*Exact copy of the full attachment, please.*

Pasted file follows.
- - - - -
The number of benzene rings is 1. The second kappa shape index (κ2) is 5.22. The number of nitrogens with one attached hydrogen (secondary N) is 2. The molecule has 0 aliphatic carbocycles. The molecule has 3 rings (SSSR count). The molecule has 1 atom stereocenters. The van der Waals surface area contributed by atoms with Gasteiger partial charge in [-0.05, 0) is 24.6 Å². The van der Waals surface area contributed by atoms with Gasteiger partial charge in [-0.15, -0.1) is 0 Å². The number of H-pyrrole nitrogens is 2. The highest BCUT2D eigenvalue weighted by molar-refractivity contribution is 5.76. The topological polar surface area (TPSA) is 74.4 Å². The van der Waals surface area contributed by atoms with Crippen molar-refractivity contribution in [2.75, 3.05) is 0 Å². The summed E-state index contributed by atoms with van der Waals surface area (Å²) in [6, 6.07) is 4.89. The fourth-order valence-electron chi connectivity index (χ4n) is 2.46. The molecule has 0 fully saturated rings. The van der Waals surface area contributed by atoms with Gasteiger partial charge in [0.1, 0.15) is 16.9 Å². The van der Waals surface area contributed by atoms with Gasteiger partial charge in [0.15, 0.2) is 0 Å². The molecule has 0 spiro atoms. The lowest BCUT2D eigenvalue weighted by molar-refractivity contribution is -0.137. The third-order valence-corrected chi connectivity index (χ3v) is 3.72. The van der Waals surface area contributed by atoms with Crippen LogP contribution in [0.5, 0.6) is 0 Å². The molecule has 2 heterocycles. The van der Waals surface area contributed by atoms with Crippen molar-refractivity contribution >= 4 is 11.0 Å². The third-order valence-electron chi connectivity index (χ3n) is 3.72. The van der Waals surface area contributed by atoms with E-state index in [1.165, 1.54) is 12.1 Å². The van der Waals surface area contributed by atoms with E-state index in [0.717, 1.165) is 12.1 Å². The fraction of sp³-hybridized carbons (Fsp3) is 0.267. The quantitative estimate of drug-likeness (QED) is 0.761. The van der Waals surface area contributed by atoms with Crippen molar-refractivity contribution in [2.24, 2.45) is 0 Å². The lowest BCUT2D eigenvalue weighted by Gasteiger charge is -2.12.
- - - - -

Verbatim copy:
The number of benzene rings is 1. The second kappa shape index (κ2) is 5.22. The number of nitrogens with one attached hydrogen (secondary N) is 2. The molecule has 0 aliphatic carbocycles. The molecule has 3 rings (SSSR count). The molecule has 1 atom stereocenters. The van der Waals surface area contributed by atoms with Gasteiger partial charge in [-0.05, 0) is 24.6 Å². The van der Waals surface area contributed by atoms with Gasteiger partial charge in [-0.15, -0.1) is 0 Å². The number of H-pyrrole nitrogens is 2. The highest BCUT2D eigenvalue weighted by molar-refractivity contribution is 5.76. The topological polar surface area (TPSA) is 74.4 Å². The van der Waals surface area contributed by atoms with Crippen molar-refractivity contribution in [2.75, 3.05) is 0 Å². The summed E-state index contributed by atoms with van der Waals surface area (Å²) in [6, 6.07) is 4.89. The fourth-order valence-electron chi connectivity index (χ4n) is 2.46. The molecule has 0 fully saturated rings. The van der Waals surface area contributed by atoms with Gasteiger partial charge in [0.1, 0.15) is 16.9 Å². The van der Waals surface area contributed by atoms with Gasteiger partial charge in [0.15, 0.2) is 0 Å². The molecule has 0 spiro atoms. The lowest BCUT2D eigenvalue weighted by molar-refractivity contribution is -0.137. The third-order valence-corrected chi connectivity index (χ3v) is 3.72. The van der Waals surface area contributed by atoms with Crippen LogP contribution in [0.5, 0.6) is 0 Å². The molecule has 2 heterocycles. The van der Waals surface area contributed by atoms with Crippen molar-refractivity contribution >= 4 is 11.0 Å². The third-order valence-electron chi connectivity index (χ3n) is 3.72. The van der Waals surface area contributed by atoms with E-state index in [1.165, 1.54) is 12.1 Å². The van der Waals surface area contributed by atoms with E-state index in [0.717, 1.165) is 12.1 Å². The fraction of sp³-hybridized carbons (Fsp3) is 0.267. The quantitative estimate of drug-likeness (QED) is 0.761. The van der Waals surface area contributed by atoms with Crippen molar-refractivity contribution in [2.24, 2.45) is 0 Å². The lowest BCUT2D eigenvalue weighted by Gasteiger charge is -2.12.